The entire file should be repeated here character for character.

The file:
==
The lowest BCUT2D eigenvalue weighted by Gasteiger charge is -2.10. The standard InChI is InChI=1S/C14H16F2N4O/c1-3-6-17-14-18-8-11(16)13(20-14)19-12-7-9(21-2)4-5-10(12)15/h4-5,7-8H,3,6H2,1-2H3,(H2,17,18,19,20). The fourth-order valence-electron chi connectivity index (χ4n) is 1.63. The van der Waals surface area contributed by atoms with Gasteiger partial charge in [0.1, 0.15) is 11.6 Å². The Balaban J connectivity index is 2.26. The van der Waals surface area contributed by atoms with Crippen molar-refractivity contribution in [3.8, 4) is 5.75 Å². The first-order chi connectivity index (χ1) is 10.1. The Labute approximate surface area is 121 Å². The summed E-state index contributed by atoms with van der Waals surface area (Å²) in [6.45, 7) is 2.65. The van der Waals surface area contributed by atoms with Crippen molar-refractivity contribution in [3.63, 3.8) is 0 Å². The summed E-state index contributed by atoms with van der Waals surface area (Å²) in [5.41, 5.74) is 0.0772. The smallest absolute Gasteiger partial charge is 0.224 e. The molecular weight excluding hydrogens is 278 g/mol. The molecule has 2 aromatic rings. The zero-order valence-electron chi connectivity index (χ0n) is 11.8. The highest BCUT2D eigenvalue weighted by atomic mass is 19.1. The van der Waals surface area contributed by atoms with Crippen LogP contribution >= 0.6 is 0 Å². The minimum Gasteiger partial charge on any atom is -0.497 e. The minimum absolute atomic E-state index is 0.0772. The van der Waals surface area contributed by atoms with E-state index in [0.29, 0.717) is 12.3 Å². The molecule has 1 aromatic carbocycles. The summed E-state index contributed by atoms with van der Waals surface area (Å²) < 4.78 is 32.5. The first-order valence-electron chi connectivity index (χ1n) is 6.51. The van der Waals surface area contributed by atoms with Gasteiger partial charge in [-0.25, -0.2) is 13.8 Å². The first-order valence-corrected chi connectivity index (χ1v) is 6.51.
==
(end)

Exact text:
The lowest BCUT2D eigenvalue weighted by Gasteiger charge is -2.10. The standard InChI is InChI=1S/C14H16F2N4O/c1-3-6-17-14-18-8-11(16)13(20-14)19-12-7-9(21-2)4-5-10(12)15/h4-5,7-8H,3,6H2,1-2H3,(H2,17,18,19,20). The fourth-order valence-electron chi connectivity index (χ4n) is 1.63. The van der Waals surface area contributed by atoms with Gasteiger partial charge in [0.1, 0.15) is 11.6 Å². The Balaban J connectivity index is 2.26. The van der Waals surface area contributed by atoms with Crippen molar-refractivity contribution in [3.8, 4) is 5.75 Å². The first-order chi connectivity index (χ1) is 10.1. The Labute approximate surface area is 121 Å². The summed E-state index contributed by atoms with van der Waals surface area (Å²) in [6.45, 7) is 2.65. The van der Waals surface area contributed by atoms with Crippen molar-refractivity contribution in [3.63, 3.8) is 0 Å². The summed E-state index contributed by atoms with van der Waals surface area (Å²) in [5.41, 5.74) is 0.0772. The smallest absolute Gasteiger partial charge is 0.224 e. The molecular weight excluding hydrogens is 278 g/mol. The molecule has 2 aromatic rings. The zero-order valence-electron chi connectivity index (χ0n) is 11.8. The highest BCUT2D eigenvalue weighted by atomic mass is 19.1. The van der Waals surface area contributed by atoms with Crippen LogP contribution >= 0.6 is 0 Å². The minimum Gasteiger partial charge on any atom is -0.497 e. The minimum absolute atomic E-state index is 0.0772. The van der Waals surface area contributed by atoms with E-state index in [0.29, 0.717) is 12.3 Å². The molecule has 1 aromatic carbocycles. The summed E-state index contributed by atoms with van der Waals surface area (Å²) < 4.78 is 32.5. The first-order valence-electron chi connectivity index (χ1n) is 6.51. The van der Waals surface area contributed by atoms with Gasteiger partial charge in [-0.25, -0.2) is 13.8 Å². The first-order valence-corrected chi connectivity index (χ1v) is 6.51.